A standard-issue UFC fight contract consists of standard practices, bout terms, and incidentals. Boardroom is here to break down the details that make up a bout agreement.
“Hurry up and sign the contract.” “Send location.” “Quit ducking.” If you’ve spent any time on MMA Twitter, these are among the most overused terms regarding all manner of matchmaking, from the imminent to the purely hypothetical. But while fans can be as vocal as they want to be on social media about who should be next to smash whom, fights only happen in the UFC when terms are fully agreed and both competitors sign on the dotted line.
When a fight doesn’t ultimately come to fruition, rumors always swirl as to why; it usually boils down to one fighter not agreeing to the contractual terms — and you can count on UFC President Dana White to let the public know which party refused put ink to paper.
So, why would a fighter refuse to sign a contract? More fundamentally, what does a UFC bout agreement actually look like? What sorts of terms are included? You have questions, Boardroom has answers.
Initial Promotional Agreement
The UFC issues fight contracts through Zuffa, LLC, the entity that operates the promotion under the Endeavor corporate umbrella. Included are many of the standard components of most contractual agreements: The targeted date of the fight, the fighters intended to be involved, and a friendly reminder that the fight takes place under Zuffa’s purview.
Determining bout terms is the next step; here, the involved parties dive deeper to determine the upcoming contest’s details. Here, a fighter’s management team pays the closest attention to the process to determine if the fight’s parameters make sense for their client. In the mindset of a casual viewer, a fighter should have an “anywhere, anytime” approach to belligerence; however, beyond simply opponents and dates, any one of the following factors can emerge as a sticking point as negotiations proceed:
- Bout location
- Weight divison
- Number of rounds
- Fighter purse
- Win bonus
Negotiations can break down over the inability to agree on the weight division. For instance, injuries can happen, but the remaining healthy fighter will still want to show up and get paid, forcing the UFC to court a short-notice opponent. This candidate may not have time for a full fight camp and weight cutting schedule, creating a series of possibilities: fighting at a catchweight (an agreed-upon threshold that’s not a normal weight division limit), fighting at one weight class above the originally intended one, postponing the bout, or canceling it.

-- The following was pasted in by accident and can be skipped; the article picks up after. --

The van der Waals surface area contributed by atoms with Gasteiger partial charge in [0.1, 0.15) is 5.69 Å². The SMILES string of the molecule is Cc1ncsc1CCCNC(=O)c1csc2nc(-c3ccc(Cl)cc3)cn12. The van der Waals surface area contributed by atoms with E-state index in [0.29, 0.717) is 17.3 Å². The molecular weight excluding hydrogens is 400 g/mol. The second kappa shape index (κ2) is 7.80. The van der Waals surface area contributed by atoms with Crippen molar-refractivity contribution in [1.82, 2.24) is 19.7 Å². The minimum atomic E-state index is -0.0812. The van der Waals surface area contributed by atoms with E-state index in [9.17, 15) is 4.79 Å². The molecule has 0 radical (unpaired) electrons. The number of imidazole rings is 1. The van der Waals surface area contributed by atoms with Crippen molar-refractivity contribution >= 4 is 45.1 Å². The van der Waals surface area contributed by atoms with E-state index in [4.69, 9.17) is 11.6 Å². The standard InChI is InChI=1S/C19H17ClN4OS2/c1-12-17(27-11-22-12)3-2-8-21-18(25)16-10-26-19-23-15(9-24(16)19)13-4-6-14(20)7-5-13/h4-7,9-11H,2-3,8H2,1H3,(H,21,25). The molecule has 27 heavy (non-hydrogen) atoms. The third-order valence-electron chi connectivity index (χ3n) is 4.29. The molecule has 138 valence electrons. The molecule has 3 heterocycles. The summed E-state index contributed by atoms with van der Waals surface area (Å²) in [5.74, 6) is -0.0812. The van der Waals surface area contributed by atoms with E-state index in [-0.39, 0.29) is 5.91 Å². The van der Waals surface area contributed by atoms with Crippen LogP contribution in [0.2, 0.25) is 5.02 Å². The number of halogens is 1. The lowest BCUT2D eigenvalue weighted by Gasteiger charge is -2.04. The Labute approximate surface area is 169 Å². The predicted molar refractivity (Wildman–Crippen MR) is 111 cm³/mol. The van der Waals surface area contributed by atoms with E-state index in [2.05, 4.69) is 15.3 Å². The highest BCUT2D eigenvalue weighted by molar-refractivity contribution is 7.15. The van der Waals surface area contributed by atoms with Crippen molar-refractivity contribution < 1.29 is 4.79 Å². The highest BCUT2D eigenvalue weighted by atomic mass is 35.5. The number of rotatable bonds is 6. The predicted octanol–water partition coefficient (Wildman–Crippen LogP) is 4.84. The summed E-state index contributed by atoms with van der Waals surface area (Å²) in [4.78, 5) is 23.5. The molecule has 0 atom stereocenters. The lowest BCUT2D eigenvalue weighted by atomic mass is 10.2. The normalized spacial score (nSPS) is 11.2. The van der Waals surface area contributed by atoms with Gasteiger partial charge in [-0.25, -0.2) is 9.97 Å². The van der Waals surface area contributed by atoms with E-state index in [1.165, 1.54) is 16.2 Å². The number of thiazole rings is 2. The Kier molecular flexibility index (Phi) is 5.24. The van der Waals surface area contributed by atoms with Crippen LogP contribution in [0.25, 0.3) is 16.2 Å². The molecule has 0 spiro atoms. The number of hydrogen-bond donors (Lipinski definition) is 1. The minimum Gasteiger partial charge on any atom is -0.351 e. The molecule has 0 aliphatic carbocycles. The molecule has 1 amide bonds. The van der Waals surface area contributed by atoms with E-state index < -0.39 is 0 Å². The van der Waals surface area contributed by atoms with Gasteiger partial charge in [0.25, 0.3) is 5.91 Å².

Let’s say the fight proceeds as scheduled at a catchweight or at one division above. For the fighter now forced to prepare for a different sort of opponent at a different weight, is the money worth the risk? Naturally, fighting outside of one’s normal division usually doesn’t get a fighter closer to their ultimate goal of securing a UFC title in that division, but it does guarantee a payday that may not otherwise exist.
Want to find perhaps the primary source of negotiation breakdowns, however? Follow the money. Famous fighters like Nate Diaz may only average one or two fights per year, or skip a calendar year or two entirely. Consider it an expression of self-awareness about personal value to the promotion, like when an NFL player holds out from training camp in search of a deal that better reflects what he does for his team on the field.
Diaz reportedly only has one fight left on this UFC contract. Expect him to keep his leverage against the promotion by driving up the price of that potential last fight to ensure either a massive payday on his way out the door or a new benchmark for future fights inside the organization.
The amount of a win bonus, though, is not negotiable. The set cost is determined by the amount of money a fighter makes on their current pay scale. Usually, fighters that make below six figures per fight sees their standard fee doubled if they win (for instance, $40,000 guaranteed to show, plus an additional $40,000 with a victory). However, fighters who make six figures usually get an extra $100,000 with a win.
The gold standard? Fighters in pay-per-view main events who can manage to negotiate for a portion of the PPV sales. Naturally, this is reserved for only a modest handful of the UFC’s foremost stars.
For instance, middleweight champion Israel Adesanya.
This is usually the section of the contract where the itinerary lies. Specific rules about hotel arrangements and methods of travel are factored into the incidentals as well as a per diem, which is usually anywhere from $60 to $250. This allowance is meant to be spent on meals for a fighter or their affiliates, including coaches, training partners, and managers.
Of course, the UFC has the final say on who counts as an affiliate.
Lastly, a medical report is featured at the bottom of the agreement. This information is generally locked in two weeks before the listed date of the fight.
Finalizing the Fight
Now that you understand the basics of a UFC fight contract, it’s easier to understand the factors that might lead a fighter to be hesitant to sign. This is the hurt business, after all, and playing fast and loose with even a single detail can contribute to unfortunate results with potentially wide-ranging implications for an athlete’s future outlook.
A perfect combination of opponent, timing, weight division, and money has to match to finalize the fights that fans want to see.
Fortunately, more often than not, the show goes on.